Lake District Wild Swimming
20 May 2024

With the Great North Swim in Lake Windermere just a couple of weeks away, it got us thinking about all some of the incredible wild swimming spots in the Lake District. With so many lakes and tarns in the Lake District, it's hardly surprising that wild swimming is proving more and more popular. And with so many benefits associated with wild swimming and cold water immersion, perhaps it's time you gave it a go (if you haven't already!)

Among the health benefits are improved circulation; a boost to your brain power; a boost to your immune system; reduced anxiety and stress; feelings of euphoria and achievement; and if you're swimming with others, a sense of community.

But where are the best spots for a bit of Lake District wild swimming? 

We've tried to keep our choices relatively local to our Matson Ground cottages in Windermere and Ullswater. We've also included Wastwater because no Lake District wild swimming list would be complete without it. 

Coniston Water

We'll start with Coniston Water. For somewhere a little quieter, Coniston Water is often less busy than some of the other major lakes and with plenty of small bays and beaches, it's a great option for Lake District wild swimming. The eastern shore in particular has a number of parking spots and shallow water, perfect for those who are new to wild swimming. 

Loughrigg Tarn

Loughrigg Tarn is considered by many as one of the best places to swim in the Lake District. And with the Langdale Pikes as a backdrop, it's easy to see why. What's more, the waters are relatively warm (we say relatively - this is not a hot spring), making it the perfect spot to cool down after a hard day's hiking.

Rydal Water

Sheltered on all sides by Lake District fells, Rydal Water is often a little stiller than other Lake District wild swimming spots. It's also a touch warmer thanks to its lower altitude. This is a great place to swim for novices - the shallow beach on the far side of the water from the road is about twenty minutes on foot, so despite the lake's proximity to the road, swimming here still feels like you're slightly off the beaten track. 

Blea Tarn

When it comes to picturesque spots for wild swimming, Blea Tarn is right up there with the best of them. This is one of the most photographed locations in the Lake District, with the Langdale Pikes perfectly reflected in the cool, still water. Arguably one of the best views in the Lake District, and with a stony beach on the southern shore, it's perfect for wild swimming.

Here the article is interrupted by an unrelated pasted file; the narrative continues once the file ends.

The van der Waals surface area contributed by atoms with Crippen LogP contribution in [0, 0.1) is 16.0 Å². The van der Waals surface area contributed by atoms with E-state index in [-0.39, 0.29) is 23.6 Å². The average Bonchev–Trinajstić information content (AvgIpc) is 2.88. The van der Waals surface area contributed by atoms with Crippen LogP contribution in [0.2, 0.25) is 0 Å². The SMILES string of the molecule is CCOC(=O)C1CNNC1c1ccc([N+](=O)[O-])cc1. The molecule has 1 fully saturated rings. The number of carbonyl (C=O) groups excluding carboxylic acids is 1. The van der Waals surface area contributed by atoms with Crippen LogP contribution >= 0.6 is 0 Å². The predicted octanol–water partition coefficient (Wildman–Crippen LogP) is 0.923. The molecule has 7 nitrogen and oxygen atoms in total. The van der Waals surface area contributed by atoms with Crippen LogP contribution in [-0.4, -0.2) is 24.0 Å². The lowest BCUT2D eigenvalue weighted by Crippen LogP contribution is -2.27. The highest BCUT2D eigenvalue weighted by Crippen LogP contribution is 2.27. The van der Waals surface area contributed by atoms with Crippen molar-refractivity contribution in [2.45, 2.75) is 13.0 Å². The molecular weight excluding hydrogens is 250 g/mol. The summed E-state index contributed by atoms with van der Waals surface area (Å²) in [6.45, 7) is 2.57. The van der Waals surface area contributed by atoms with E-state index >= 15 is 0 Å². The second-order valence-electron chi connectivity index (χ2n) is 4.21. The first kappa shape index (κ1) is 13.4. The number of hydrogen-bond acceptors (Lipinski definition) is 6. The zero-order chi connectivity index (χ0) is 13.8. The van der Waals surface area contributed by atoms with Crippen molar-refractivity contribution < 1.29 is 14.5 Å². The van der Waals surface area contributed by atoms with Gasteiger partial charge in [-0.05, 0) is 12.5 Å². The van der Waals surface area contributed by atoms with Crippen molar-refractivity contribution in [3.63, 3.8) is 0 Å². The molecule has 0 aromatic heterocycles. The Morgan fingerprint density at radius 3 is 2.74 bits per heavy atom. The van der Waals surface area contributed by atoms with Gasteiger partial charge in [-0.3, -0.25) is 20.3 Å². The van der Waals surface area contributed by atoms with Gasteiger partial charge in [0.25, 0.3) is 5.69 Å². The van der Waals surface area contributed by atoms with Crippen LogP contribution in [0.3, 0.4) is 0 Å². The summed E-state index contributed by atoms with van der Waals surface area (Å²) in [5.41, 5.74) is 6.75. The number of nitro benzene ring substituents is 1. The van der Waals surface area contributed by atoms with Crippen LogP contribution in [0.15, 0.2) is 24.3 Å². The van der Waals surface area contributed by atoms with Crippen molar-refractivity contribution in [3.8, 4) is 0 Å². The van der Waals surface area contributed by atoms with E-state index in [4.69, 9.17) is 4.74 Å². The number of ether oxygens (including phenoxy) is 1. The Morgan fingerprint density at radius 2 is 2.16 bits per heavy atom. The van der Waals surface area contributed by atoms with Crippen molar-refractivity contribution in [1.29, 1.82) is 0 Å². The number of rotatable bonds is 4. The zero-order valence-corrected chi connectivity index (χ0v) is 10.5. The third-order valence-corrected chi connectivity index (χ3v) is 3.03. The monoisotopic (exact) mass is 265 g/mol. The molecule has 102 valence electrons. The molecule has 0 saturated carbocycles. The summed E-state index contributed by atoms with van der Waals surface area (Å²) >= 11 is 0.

For those of you staying in one of our Ullswater cottages, Glenridding at the southern end of Ullswater throws up a host of possibilities. Here, gently sloping beaches allow safe access to the water - perfect for families. It's hardly secluded, but with large grassy banks and all the facilities of Glenridding, you'll find a spot you can call your own and enjoy a fabulous day out.


Our final destination is Wastwater. This is wild swimming with added drama. On the eastern shore, the screes rise from the deep, dark water and to the north some of the highest mountains in England, including Scafell Pike, Great Gable and Lingmell. A single track road runs the length of the western shore, with several places to park up and head for the lake. Just be prepared to feel a little chilly.

So, whether you're in the area for the Great North Swim or just looking to find your own wild swimming spot away from the crowds, the Lake District really does deliver some of the most incredible places for an invigorating dip.

In the meantime, next time you're visiting, why not dig out your swimming gear and take a dip? But do be careful. Below is a list of wild swimming tips.

  • Check the weather: conditions can change rapidly in the Lake District, so ensure you check the forecast and avoid swimming in adverse weather.
  • Acclimatise gradually: the lakes can be cold, even in summer. Enter the water slowly to allow your body to adjust to the temperature.
  • Swim with a friend: it's always safer and more enjoyable to swim with a friend.
  • Be visible: a brightly coloured hat or tow float would be ideal
  • Respect nature: leave no trace and be mindful of the local wildlife and environment.

If you would like any further information about Lake District wild swimming, please do get in touch.

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